—Darrick Lamer, age 17 (USA)
Positive—I am a huge Twilight fan, and I went into “New Moon” with high expectations. I was not disappointed. The pacing of the movie was very well done, along with the acting and special effects. Seeing Bella going through so much pain after Edward left moved me, and I felt bad for the girl. After seeing the film after three times, I have to say that for a PG-13 film, it was very clean. The “d” word was used once but by one of the young werewolves. There was nothing sexual or crude that made me feel uncomfortable. I loved to see how much Jacob cared for Bella. In all, I loved this film, and I will definitely be seeing it again and again.
My Ratings: Moral rating: Excellent! / Moviemaking quality: 5
—Ellen, age 16 (USA)
Positive—Wow, New Moon was awesome! Yes, it was more violent than its prequel Twilight. But it was very well-done, besides for some mild language. I am a Christian, and do not find the Twilight Saga offensive… It just depends on your perspective!
My Ratings: Moral rating: Average / Moviemaking quality: 5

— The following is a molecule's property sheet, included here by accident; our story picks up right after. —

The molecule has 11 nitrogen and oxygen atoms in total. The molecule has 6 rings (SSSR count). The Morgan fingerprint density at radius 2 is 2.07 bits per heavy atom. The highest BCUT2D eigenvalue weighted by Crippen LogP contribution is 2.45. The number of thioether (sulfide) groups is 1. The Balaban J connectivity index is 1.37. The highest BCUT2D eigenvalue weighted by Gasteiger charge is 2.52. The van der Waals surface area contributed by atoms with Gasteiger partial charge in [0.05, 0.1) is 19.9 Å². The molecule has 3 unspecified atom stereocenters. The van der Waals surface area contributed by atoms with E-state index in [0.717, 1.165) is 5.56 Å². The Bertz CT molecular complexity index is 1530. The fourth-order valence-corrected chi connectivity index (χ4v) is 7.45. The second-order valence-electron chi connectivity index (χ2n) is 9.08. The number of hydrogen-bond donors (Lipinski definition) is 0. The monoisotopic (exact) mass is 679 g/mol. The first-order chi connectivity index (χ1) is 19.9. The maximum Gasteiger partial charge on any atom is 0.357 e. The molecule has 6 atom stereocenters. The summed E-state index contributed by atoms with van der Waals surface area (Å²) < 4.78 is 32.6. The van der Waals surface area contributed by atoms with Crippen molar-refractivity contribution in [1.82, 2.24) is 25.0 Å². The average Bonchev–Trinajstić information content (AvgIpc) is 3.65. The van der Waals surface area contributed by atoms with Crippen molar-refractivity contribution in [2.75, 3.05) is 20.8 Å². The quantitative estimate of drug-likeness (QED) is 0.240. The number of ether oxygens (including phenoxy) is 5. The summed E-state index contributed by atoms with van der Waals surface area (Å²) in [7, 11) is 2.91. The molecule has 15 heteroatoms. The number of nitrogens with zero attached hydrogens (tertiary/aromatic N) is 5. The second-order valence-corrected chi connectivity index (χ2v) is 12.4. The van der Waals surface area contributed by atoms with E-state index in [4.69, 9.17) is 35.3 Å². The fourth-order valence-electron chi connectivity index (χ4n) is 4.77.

—Emily, age 11 (USA)
Positive—I really liked New Moon a lot! Honestly, I wasn’t a huge fan of the first movie “Twilight.” The filming in “Twilight” was badly done, I thought. The lighting was too dark and gloomy, and the effects weren’t that great. “New Moon,” on the other hand was filmed way better! Really good effects, too!! The only thing about the movie that I didn’t like was that Bella didn’t care about her soul. Obviously, your soul is very important, and she didn’t see that. But, overall, I really liked the movie!!
My Ratings: Moral rating: Better than Average / Moviemaking quality: 5
—Laurie, age 16 (USA)
Positive—…I have read the books and seen the movies and am a devout Christian. I recognize good from evil and understand that yes, no one should be exposed to instances of occult practices or Satanic material—that would be spiritually dangerous and harmful, of course! However, the aim of the Twilight series is not to glorify evil. The vampires portrayed in the series are not stereotypical of their species—many of these vampires have been forced into this lifestyle with no choice, and deeply regret who they are. It is unnecessary for them to feed off human blood—animals just as easily sustain them. They have laws, morals, standards, just as any culture today has.